Almost Human taps into this hatred by picking to real world targets such as the banking sector and the police force. (So maybe the writers are in line with my own thinking.) Love and rejection are two very human emotions and to see the character of Lynch play them out with a criminal twist is chilling. If we are to explore this plot further (which I admit I do to at some extreme) then we also see a god complex at play here.
Simon Lynch becomes the master puppeteer and he pulls at peoples strings by making them dance for him (in Jeanie's case literally). Only, this is a dance of death because he holds the power of life or death over them and can end it all at a whim with the rest of (the internet viewing) humanity watching him. This goes back to my previous discussions of the "Angry" or "Indifferent" God. We get a slightly different angle at this morality play but it is ground well trodden as we have already seen it play out in the annals of Fringe and Almost Human previously.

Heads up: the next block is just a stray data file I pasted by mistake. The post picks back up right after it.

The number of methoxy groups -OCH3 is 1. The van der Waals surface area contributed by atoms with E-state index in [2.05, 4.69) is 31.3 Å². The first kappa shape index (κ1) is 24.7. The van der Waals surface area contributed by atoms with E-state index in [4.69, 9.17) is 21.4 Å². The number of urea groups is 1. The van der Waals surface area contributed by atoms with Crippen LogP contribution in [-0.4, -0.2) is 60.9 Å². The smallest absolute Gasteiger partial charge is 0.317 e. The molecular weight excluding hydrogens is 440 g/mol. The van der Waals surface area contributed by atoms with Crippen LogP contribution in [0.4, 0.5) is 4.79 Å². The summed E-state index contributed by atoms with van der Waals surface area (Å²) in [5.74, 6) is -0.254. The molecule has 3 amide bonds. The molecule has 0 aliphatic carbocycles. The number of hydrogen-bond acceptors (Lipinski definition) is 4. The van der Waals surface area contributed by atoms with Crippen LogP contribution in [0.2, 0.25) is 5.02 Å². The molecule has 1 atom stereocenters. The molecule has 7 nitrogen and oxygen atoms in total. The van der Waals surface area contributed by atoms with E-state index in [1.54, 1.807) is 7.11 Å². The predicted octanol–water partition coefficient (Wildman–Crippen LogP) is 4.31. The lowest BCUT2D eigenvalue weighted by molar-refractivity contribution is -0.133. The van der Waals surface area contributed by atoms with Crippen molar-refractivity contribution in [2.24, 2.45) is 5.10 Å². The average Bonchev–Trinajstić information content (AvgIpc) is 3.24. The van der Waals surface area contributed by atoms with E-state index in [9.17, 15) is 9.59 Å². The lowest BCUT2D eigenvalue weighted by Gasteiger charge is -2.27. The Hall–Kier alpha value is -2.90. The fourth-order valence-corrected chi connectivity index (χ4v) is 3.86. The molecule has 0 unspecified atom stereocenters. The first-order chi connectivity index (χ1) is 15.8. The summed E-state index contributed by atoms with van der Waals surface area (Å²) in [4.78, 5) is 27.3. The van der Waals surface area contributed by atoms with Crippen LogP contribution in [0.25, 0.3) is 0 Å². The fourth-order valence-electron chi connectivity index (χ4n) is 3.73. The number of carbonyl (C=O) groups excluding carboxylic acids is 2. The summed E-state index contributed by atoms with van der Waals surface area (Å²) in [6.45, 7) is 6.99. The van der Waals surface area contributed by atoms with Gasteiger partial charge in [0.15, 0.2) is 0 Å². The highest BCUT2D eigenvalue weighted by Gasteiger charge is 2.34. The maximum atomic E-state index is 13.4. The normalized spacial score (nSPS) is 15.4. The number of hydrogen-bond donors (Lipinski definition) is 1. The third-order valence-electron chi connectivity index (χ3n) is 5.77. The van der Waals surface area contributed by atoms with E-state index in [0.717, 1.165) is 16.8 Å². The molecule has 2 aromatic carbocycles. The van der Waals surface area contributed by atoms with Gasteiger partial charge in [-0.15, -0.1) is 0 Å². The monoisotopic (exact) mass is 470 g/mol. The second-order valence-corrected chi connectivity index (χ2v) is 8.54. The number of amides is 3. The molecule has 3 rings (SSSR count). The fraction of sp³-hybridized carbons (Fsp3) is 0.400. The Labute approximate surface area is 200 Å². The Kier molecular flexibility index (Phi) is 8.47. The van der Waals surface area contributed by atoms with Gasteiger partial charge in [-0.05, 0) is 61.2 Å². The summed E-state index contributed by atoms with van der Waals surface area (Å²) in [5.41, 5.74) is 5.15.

Careful of the re-hash and re-spin writers room!
Almost Human's greatest asset into the exploration into humanity remains Michael Ealy's Dorian.
In this particular episode we get a new spin on his fractured humanity. Dorian is left with a partial charge. We get a hint there is a prejudice against because him because the MX's get priority treatment. Fellow policeman "Paulie" gives preferential treatment to the others because of his disdain for Dorian and Kennex.
Dorian's character takes a hit here because his low energy mood swings are played for comic effect. Instead of exploring a serious condition such as Bi-polarism, Dorian smacks Paulie across the jaw and then giggles like a school child wishing to make it all good again. Dorian deserves better. As a being wishing to become more human we've seen him struggle with depression and loneliness. To see him portrayed as a broken toy does his character a disservice.
I also resented Kennex referring to Dorian as a "Happy Toaster" which would normally hurt Dorian deeply but perhaps the writers were trying to weave in another Battlestar Galactica reference because they had Alessandro Juliani of BSG fame on the show. Either way, it was weak.